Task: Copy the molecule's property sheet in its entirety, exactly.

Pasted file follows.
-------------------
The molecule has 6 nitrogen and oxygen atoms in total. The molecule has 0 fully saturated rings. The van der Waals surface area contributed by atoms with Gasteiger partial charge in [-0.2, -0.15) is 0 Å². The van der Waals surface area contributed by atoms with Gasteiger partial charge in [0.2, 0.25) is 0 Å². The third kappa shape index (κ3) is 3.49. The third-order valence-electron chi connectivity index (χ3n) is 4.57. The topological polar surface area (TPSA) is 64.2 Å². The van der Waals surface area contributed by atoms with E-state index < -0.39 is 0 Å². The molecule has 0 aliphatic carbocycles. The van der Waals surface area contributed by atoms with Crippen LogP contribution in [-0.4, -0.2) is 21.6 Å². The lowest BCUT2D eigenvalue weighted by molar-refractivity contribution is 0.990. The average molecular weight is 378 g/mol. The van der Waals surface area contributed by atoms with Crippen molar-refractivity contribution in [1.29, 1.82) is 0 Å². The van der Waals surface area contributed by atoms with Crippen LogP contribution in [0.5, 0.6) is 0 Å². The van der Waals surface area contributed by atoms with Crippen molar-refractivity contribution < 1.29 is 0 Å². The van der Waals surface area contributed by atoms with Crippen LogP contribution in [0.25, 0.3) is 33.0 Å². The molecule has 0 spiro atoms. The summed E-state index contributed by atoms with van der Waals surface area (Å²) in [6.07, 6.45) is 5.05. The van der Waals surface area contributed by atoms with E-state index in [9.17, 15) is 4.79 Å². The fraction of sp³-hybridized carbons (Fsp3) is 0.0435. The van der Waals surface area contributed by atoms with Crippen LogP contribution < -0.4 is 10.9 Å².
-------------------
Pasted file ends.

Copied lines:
The molecule has 6 nitrogen and oxygen atoms in total. The molecule has 0 fully saturated rings. The van der Waals surface area contributed by atoms with Gasteiger partial charge in [-0.2, -0.15) is 0 Å². The van der Waals surface area contributed by atoms with Gasteiger partial charge in [0.2, 0.25) is 0 Å². The third kappa shape index (κ3) is 3.49. The third-order valence-electron chi connectivity index (χ3n) is 4.57. The topological polar surface area (TPSA) is 64.2 Å². The van der Waals surface area contributed by atoms with E-state index < -0.39 is 0 Å². The molecule has 0 aliphatic carbocycles. The van der Waals surface area contributed by atoms with Crippen LogP contribution in [-0.4, -0.2) is 21.6 Å². The lowest BCUT2D eigenvalue weighted by molar-refractivity contribution is 0.990. The average molecular weight is 378 g/mol. The van der Waals surface area contributed by atoms with Crippen molar-refractivity contribution in [1.29, 1.82) is 0 Å². The van der Waals surface area contributed by atoms with Crippen LogP contribution in [0.5, 0.6) is 0 Å². The van der Waals surface area contributed by atoms with Crippen molar-refractivity contribution < 1.29 is 0 Å². The van der Waals surface area contributed by atoms with Crippen LogP contribution in [0.25, 0.3) is 33.0 Å². The molecule has 0 spiro atoms. The summed E-state index contributed by atoms with van der Waals surface area (Å²) in [6.07, 6.45) is 5.05. The van der Waals surface area contributed by atoms with E-state index in [9.17, 15) is 4.79 Å². The fraction of sp³-hybridized carbons (Fsp3) is 0.0435. The van der Waals surface area contributed by atoms with Crippen LogP contribution < -0.4 is 10.9 Å².